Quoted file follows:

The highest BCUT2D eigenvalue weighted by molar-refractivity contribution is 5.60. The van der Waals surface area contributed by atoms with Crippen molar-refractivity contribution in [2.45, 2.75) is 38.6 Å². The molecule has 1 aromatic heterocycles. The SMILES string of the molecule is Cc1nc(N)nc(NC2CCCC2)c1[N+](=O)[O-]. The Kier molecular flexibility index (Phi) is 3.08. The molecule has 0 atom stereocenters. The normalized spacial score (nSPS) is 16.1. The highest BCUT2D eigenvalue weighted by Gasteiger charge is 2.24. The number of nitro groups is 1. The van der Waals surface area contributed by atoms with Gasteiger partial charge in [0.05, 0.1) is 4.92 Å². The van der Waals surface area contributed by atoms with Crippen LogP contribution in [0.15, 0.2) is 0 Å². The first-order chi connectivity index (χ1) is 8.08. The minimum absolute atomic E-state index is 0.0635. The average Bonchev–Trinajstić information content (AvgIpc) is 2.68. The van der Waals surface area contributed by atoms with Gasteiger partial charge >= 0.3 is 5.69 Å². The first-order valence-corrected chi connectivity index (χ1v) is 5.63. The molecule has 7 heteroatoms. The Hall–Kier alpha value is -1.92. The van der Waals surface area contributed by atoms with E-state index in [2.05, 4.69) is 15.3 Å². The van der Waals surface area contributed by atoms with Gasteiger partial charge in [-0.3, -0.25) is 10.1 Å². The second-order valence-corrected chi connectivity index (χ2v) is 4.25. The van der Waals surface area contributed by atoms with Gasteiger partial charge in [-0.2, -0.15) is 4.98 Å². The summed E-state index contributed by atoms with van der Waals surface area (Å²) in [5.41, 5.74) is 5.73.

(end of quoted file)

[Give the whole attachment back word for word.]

The highest BCUT2D eigenvalue weighted by molar-refractivity contribution is 5.60. The van der Waals surface area contributed by atoms with Crippen molar-refractivity contribution in [2.45, 2.75) is 38.6 Å². The molecule has 1 aromatic heterocycles. The SMILES string of the molecule is Cc1nc(N)nc(NC2CCCC2)c1[N+](=O)[O-]. The Kier molecular flexibility index (Phi) is 3.08. The molecule has 0 atom stereocenters. The normalized spacial score (nSPS) is 16.1. The highest BCUT2D eigenvalue weighted by Gasteiger charge is 2.24. The number of nitro groups is 1. The van der Waals surface area contributed by atoms with Gasteiger partial charge in [0.05, 0.1) is 4.92 Å². The van der Waals surface area contributed by atoms with Crippen LogP contribution in [0.15, 0.2) is 0 Å². The first-order chi connectivity index (χ1) is 8.08. The minimum absolute atomic E-state index is 0.0635. The average Bonchev–Trinajstić information content (AvgIpc) is 2.68. The van der Waals surface area contributed by atoms with Gasteiger partial charge >= 0.3 is 5.69 Å². The first-order valence-corrected chi connectivity index (χ1v) is 5.63. The molecule has 7 heteroatoms. The Hall–Kier alpha value is -1.92. The van der Waals surface area contributed by atoms with E-state index in [2.05, 4.69) is 15.3 Å². The van der Waals surface area contributed by atoms with Gasteiger partial charge in [-0.3, -0.25) is 10.1 Å². The second-order valence-corrected chi connectivity index (χ2v) is 4.25. The van der Waals surface area contributed by atoms with Gasteiger partial charge in [-0.2, -0.15) is 4.98 Å². The summed E-state index contributed by atoms with van der Waals surface area (Å²) in [5.41, 5.74) is 5.73.